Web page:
RALEIGH — The state Senate and the business lobby want to take away a big stick that the state's tax collector says it needs to punish big businesses that dodge their taxes.
The issue is up for debate in budget negotiations under way between the state House and Senate. The Senate's version includes a provision that would prevent the N.C. Department of Revenue from assessing a penalty on businesses it thinks are hiding income. The provision is not included in the House's version.
N.C. Department of Revenue Secretary Ken Lay, who is under pressure to maximize the state's collections in the aftermath of a deep recession, says he needs the ability to assess penalties to force companies to be honest. Without the penalties, the revenue department thinks it would miss $100 million in taxes it would otherwise collect. The state faces an $800 million revenue shortfall.
Lay said his agency pursues cases in which businesses are deliberately trying to hide income through complex schemes and out-of-state partnerships.
The Senate's budget "gives the green light for companies to keep doing that," Lay said in an interview. "I'm not sure I follow the logic on why this is a good thing."
Supporters of the idea say the revenue department is overstepping its authority and unfairly punishing business. The penalties punish a well-intentioned company that had no way of knowing the department would disagree with its tax return years later, they say.
"We don't do that to any other taxpayer," said Sen. Dan Clodfelter, a Charlotte Democrat pushing for the change. "That would be the equivalent of saying to somebody, 'I'm going to really fine you a stiff fine for speeding, but I'm not going to post the speed limits.'"
Clodfelter said the budget provision is meant to clarify what he says is already the law. The N.C. Chamber and a host of other business groups support the measure.
Pressure and anger
The debate concerns cases in which state officials think businesses that operate in multiple states aren't paying the true amount of tax they owe North Carolina. In those cases, the state can require a so-called consolidated tax return, which would include all of the company's assets and revenue from all states. The state could then use that information to determine whether an out-of-state entity is simply a tax dodge. If the department determines through examining consolidated returns that the company underpaid by 25 percent or more, it has been assessing penalties up to 25 percent of the underpaid tax.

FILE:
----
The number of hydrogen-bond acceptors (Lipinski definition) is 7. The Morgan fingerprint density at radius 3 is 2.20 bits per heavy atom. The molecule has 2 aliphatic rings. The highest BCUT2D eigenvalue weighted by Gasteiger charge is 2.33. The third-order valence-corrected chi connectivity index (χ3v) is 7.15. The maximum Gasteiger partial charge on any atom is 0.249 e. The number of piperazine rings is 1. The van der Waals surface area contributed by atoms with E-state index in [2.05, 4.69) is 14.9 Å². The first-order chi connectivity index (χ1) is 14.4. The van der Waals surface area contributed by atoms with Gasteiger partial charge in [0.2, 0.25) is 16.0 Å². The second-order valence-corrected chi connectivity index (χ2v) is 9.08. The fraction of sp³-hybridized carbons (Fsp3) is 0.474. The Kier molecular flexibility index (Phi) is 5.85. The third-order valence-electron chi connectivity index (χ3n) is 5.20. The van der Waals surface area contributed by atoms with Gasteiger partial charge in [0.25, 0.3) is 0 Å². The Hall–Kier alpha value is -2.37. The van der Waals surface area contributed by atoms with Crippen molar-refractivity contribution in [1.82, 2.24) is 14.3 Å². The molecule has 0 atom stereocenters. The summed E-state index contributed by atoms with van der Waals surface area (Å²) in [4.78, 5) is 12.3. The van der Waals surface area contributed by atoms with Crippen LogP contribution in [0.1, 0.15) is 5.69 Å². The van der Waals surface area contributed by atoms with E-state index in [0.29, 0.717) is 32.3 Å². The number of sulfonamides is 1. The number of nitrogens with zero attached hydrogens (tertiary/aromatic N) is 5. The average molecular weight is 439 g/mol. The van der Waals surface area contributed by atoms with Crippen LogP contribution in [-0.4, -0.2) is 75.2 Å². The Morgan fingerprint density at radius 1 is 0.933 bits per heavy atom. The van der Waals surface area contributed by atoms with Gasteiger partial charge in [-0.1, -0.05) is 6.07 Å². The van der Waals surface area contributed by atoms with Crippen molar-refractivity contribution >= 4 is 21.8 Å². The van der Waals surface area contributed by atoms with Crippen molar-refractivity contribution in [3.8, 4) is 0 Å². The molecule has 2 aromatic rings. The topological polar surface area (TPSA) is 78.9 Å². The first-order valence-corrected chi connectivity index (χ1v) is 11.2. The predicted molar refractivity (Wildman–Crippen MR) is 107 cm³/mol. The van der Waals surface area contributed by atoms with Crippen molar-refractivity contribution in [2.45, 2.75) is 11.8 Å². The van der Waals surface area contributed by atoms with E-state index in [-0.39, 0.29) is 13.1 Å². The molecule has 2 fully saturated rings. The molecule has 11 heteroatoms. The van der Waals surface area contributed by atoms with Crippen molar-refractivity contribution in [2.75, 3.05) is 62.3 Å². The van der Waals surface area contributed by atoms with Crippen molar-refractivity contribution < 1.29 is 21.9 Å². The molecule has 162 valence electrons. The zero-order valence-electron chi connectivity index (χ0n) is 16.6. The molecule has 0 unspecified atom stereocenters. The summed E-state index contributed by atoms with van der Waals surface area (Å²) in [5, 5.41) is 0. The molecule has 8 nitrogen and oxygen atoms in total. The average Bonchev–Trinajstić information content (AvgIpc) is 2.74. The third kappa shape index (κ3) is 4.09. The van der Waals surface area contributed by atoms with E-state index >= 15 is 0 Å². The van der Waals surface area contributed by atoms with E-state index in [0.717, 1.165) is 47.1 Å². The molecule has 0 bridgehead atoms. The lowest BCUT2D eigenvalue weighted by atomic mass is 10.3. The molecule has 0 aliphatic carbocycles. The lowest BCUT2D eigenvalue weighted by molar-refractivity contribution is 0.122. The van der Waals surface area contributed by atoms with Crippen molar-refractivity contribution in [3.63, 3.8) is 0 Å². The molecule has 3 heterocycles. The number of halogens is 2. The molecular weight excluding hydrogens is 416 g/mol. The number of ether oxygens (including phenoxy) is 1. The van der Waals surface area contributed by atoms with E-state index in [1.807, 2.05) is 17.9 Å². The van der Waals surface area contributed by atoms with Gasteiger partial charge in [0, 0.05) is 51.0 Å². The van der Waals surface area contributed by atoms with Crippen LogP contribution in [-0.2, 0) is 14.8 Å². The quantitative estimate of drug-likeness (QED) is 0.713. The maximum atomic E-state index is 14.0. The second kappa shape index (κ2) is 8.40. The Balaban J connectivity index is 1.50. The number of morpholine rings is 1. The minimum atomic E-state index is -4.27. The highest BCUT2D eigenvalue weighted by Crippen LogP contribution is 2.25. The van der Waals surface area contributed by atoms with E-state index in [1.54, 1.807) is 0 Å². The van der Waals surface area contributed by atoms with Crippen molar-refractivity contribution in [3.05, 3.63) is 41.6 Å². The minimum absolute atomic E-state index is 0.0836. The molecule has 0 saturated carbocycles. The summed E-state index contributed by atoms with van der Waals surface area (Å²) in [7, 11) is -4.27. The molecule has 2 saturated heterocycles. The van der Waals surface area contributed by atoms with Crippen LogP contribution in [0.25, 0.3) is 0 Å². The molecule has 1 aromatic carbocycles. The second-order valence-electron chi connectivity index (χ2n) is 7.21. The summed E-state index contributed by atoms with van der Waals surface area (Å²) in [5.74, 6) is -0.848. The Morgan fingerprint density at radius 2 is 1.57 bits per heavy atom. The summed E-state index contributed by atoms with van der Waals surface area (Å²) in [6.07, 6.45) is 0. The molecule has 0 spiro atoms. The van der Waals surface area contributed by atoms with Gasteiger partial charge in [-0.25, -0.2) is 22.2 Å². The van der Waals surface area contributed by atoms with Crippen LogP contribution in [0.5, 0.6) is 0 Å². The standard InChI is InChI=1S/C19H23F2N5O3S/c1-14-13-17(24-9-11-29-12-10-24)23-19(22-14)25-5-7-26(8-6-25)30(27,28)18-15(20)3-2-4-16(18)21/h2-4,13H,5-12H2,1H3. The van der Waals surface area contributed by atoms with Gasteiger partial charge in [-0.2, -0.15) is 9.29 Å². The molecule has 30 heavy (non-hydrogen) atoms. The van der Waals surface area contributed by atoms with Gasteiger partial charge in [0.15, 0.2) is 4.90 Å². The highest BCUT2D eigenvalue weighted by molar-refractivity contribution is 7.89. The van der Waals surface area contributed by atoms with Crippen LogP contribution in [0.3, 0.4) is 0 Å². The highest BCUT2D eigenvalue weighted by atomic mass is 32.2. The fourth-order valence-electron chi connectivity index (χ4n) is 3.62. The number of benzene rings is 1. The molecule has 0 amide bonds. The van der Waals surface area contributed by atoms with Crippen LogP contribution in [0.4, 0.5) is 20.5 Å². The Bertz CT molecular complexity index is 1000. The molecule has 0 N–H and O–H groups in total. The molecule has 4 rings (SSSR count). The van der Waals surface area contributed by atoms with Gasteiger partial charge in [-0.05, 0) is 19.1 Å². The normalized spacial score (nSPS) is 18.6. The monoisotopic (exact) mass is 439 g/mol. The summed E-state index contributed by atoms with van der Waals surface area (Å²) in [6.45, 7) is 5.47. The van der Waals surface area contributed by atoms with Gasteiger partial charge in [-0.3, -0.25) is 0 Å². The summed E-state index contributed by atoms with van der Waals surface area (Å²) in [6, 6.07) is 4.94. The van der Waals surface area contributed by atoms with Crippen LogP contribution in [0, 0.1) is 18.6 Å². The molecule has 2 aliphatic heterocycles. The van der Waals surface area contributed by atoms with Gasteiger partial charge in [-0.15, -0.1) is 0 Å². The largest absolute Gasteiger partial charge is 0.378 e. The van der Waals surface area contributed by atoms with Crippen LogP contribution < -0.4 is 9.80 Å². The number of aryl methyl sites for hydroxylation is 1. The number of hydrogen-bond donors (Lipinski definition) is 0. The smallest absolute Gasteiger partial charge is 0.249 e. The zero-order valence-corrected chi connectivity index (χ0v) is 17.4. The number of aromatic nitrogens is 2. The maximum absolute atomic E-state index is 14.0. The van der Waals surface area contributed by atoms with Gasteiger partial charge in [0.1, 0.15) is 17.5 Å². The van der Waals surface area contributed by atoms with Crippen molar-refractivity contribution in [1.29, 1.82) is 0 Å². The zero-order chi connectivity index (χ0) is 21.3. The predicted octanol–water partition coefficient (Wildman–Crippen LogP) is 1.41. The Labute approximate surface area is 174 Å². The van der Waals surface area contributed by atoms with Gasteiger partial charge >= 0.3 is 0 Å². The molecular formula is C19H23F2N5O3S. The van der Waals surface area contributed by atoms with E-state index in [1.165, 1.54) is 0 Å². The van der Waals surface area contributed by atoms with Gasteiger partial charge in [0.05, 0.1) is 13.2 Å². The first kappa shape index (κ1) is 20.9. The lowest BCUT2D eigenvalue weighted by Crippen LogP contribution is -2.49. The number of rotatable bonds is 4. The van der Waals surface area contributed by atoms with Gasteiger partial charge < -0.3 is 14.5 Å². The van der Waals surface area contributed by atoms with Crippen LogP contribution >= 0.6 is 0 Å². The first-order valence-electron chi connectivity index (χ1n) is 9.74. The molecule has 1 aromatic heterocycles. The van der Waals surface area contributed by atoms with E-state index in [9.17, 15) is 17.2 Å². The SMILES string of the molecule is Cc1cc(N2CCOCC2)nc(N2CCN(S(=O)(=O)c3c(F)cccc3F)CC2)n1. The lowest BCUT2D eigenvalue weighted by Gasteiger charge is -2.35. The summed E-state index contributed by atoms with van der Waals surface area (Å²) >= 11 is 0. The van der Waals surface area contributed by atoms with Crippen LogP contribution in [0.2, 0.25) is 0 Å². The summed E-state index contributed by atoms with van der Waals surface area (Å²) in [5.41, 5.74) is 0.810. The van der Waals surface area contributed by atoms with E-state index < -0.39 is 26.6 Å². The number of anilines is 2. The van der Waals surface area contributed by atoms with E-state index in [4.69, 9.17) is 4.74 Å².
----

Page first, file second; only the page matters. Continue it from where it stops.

Businesses can't file combined returns unless the state orders them to. Supporters of the change say they are essentially being punished for not anticipating the department's eventual determination.
The state has not been distinguishing between legitimate business tax planning and deliberate dodges, said Chuck Neely, a Raleigh-based lobbyist for the Washington-based Council on State Taxation. He represents multi-state corporations in such disputes with the N.C. Department of Revenue.
"The career professionals down there are good people, but I think the money pressures and maybe the anger ... at what they perceive to be abuses have driven this," Neely said.
Revenue officials describe the penalties as a stick that helps keep companies in line. Without them, officials say, companies have every incentive to take a chance on hiding income, a scenario that revenue officials describe as the "audit lottery." The penalties, which the department can waive, can lead to a quick resolution of tax disputes or help avoid them entirely, Lay said.
In December, the department announced that it had come up with $427 million in a program to settle tax disputes with corporations and businesses. The penalties are key to the department's plans to collect another $100 million in the next year, Lay said.
Even without the penalties, North Carolina has the legal authority to collect unpaid taxes and interest, Neely said. And a company fighting the government has to spend money on lawyers and face the possibility of losing in court.
"Tax cases settle routinely all across the country without penalties where the taxpayer and the Department of Revenue say, 'Maybe you got a point. Let's see if we can come to a resolution,'" Neely said.
Taxpayer information is confidential, so it's difficult to know how common the disputes are. Neely said it's one of the biggest issues facing the department.
Render unto Caesar
State Sen. Phil Berger, an Eden Republican and the Senate's minority leader, said he supports the change, in part because the state can't afford to be hostile to business. Republicans routinely complain that they think the state's tax environment is hostile to businesses considering locating here. But the Democrats control state government. They say the state is consistently ranked as a good place to do business.
The issue is being discussed by a committee of House members and senators who are trying to hammer out a budget compromise. State Rep. Pryor Gibson, a Wadesboro Democrat, said he expects some form of the provision to make it to the budget. He said all taxpayers should only pay what they owe.
"We encourage every taxpayer to avoid taxes if they can," Gibson said. "No taxpayer should evade taxes."
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